case study. Their expert advice was invaluable and we are grateful
for their contributions.
The work of predecessor committees
reports produced by our predecessor committees have provided a
starting point for our inquiry. The 2006 report on Scientific
Advice, Risk and Evidence Based Policy-making examined risk
and public communication in Government.
The 2009 report on Putting Science and Engineering at the Heart
of Government Policy included suggestions for Government scientific
advisory structures and improvements to science in the civil service.
Finally, we note the 2003 report on The Scientific Response
to Terrorism, which looked at how science and technology can
be harnessed to develop countermeasures to chemical, biological,
radiological and nuclear (CBRN) devices employed by terrorists.
8. There has been no recent parliamentary scrutiny
of the way science is used in planning for, and responding to,
emergencies, although the individual case studies have attracted
attention. The last two years have brought two significant emergencies
to the UK: the swine flu pandemic and volcanic ash disruption
to aviation, both of which required scientific advice and evidence
to inform policy. In addition there are growing concerns over
the risks of cyber attacks and space weather. To provide focus
for our investigations, we chose to focus on these four case studies,
and use them to draw out cross-cutting issues and broad lessons
about scientific advice and evidence in emergencies. We begin
our report by providing some background information on the case
studies and relevant Government structures before scrutinising
emergency preparation and response.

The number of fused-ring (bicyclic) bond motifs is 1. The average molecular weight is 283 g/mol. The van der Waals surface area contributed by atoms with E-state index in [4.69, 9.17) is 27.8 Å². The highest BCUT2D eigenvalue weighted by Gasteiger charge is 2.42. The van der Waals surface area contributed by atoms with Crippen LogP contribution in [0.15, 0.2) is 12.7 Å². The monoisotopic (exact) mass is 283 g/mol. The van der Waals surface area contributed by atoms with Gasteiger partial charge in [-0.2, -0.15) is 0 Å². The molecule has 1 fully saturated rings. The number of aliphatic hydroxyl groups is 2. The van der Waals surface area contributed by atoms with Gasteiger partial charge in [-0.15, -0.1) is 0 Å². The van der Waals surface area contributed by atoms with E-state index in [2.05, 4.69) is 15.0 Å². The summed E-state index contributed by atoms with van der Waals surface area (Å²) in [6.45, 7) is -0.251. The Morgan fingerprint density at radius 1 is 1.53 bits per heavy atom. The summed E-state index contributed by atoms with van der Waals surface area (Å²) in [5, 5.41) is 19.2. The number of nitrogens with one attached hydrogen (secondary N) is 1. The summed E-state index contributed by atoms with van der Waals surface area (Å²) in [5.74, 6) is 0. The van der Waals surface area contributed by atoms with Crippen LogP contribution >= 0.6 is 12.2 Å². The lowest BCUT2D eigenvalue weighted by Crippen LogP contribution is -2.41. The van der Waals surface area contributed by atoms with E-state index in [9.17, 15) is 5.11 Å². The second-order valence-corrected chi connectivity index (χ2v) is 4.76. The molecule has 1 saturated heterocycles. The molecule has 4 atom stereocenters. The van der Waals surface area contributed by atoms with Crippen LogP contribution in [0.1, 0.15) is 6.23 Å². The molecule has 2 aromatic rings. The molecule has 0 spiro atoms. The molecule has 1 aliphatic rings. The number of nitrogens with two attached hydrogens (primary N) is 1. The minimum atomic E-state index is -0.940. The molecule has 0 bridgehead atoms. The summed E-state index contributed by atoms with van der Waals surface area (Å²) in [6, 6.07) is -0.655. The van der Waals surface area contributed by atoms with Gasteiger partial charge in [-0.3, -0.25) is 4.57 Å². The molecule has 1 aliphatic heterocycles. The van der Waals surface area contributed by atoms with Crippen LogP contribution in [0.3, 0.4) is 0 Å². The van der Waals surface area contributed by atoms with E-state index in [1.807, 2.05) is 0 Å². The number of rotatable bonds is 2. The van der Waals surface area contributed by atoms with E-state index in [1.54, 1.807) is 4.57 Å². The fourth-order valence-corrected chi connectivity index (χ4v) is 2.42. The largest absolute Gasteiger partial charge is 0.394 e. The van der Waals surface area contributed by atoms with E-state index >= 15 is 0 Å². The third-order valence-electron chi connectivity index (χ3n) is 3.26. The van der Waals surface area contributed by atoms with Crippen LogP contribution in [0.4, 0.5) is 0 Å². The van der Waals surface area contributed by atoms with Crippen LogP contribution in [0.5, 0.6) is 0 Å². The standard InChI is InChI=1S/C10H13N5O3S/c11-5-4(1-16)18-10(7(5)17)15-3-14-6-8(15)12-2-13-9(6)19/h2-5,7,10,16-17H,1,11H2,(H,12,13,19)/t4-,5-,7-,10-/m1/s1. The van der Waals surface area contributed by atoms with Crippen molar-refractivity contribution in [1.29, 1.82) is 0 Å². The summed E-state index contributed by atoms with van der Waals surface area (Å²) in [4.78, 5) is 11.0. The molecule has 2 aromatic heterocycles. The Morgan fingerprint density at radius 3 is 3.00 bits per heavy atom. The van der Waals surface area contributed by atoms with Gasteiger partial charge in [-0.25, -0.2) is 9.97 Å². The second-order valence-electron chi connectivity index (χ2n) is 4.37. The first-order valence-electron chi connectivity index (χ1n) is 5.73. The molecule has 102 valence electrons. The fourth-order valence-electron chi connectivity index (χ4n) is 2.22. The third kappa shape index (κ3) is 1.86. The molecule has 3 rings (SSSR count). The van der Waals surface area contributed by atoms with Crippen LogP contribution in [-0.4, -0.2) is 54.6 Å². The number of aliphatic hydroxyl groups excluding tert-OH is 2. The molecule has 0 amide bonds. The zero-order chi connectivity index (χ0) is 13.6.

1 Relevant interests of the specialist advisers were
made available to the Committee before the decision to appoint
them on 13 October 2010. The Committee formally noted that Mr
Granatt declared an interest relevant to the Committee's work
as a consultant to the Chief Executive of Community Resilience,
an Advisory Board Member of the Science Media Centre, an Adviser
to Media Consulta, the provider of on-site support and advice
to the European Centre for Disease Prevention and Control and
that he had led Luther Pendragon's support for the Independent
Climate Change E-mails Review. Dr Clayton declared an interest
relevant to the Committee's work that he was jointly employed
by the University of Cambridge and the National Physical Laboratory
as a 'post-doc' researching Internet Security Mechanisms and as
Treasurer of the Foundation of Information Policy Research. The
Committee formally noted that Dr Mounier-Jack declared no interests
relevant to the Committee's work. Back
Science and Technology Committee, Seventh Report of Session 2005-06,
Scientific Advice, Risk and Evidence Based Policy-making,
HC 900-I Back
Innovation, Universities, Science and Skills Committee, Eighth
Report of Session 2008-09, Putting Science and Engineering
at the Heart of Government Policy, HC 168-I Back
Science and Technology Committee, Eighth Report of Session 2002-03,
The Scientific Response to Terrorism, HC 415-I Back